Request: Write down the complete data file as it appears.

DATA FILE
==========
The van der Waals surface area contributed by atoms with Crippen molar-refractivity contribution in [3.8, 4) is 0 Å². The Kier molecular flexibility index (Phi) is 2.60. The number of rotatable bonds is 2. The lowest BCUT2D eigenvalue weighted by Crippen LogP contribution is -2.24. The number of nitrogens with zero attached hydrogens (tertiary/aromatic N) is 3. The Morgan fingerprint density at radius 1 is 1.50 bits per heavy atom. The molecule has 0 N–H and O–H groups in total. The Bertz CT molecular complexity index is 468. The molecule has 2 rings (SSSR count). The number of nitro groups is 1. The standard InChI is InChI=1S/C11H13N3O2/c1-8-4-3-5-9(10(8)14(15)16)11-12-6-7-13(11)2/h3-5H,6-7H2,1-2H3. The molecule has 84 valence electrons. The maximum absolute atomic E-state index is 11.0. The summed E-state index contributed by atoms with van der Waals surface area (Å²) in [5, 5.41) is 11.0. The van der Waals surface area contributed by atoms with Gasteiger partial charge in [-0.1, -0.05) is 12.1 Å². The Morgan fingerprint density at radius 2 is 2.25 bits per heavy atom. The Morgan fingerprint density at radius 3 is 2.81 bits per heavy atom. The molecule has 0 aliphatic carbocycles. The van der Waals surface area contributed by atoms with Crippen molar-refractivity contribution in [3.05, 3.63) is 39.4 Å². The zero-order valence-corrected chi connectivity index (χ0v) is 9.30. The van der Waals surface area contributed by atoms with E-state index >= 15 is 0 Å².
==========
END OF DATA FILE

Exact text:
The van der Waals surface area contributed by atoms with Crippen molar-refractivity contribution in [3.8, 4) is 0 Å². The Kier molecular flexibility index (Phi) is 2.60. The number of rotatable bonds is 2. The lowest BCUT2D eigenvalue weighted by Crippen LogP contribution is -2.24. The number of nitrogens with zero attached hydrogens (tertiary/aromatic N) is 3. The Morgan fingerprint density at radius 1 is 1.50 bits per heavy atom. The molecule has 0 N–H and O–H groups in total. The Bertz CT molecular complexity index is 468. The molecule has 2 rings (SSSR count). The number of nitro groups is 1. The standard InChI is InChI=1S/C11H13N3O2/c1-8-4-3-5-9(10(8)14(15)16)11-12-6-7-13(11)2/h3-5H,6-7H2,1-2H3. The molecule has 84 valence electrons. The maximum absolute atomic E-state index is 11.0. The summed E-state index contributed by atoms with van der Waals surface area (Å²) in [5, 5.41) is 11.0. The van der Waals surface area contributed by atoms with Gasteiger partial charge in [-0.1, -0.05) is 12.1 Å². The Morgan fingerprint density at radius 2 is 2.25 bits per heavy atom. The Morgan fingerprint density at radius 3 is 2.81 bits per heavy atom. The molecule has 0 aliphatic carbocycles. The van der Waals surface area contributed by atoms with Crippen molar-refractivity contribution in [3.05, 3.63) is 39.4 Å². The zero-order valence-corrected chi connectivity index (χ0v) is 9.30. The van der Waals surface area contributed by atoms with E-state index >= 15 is 0 Å².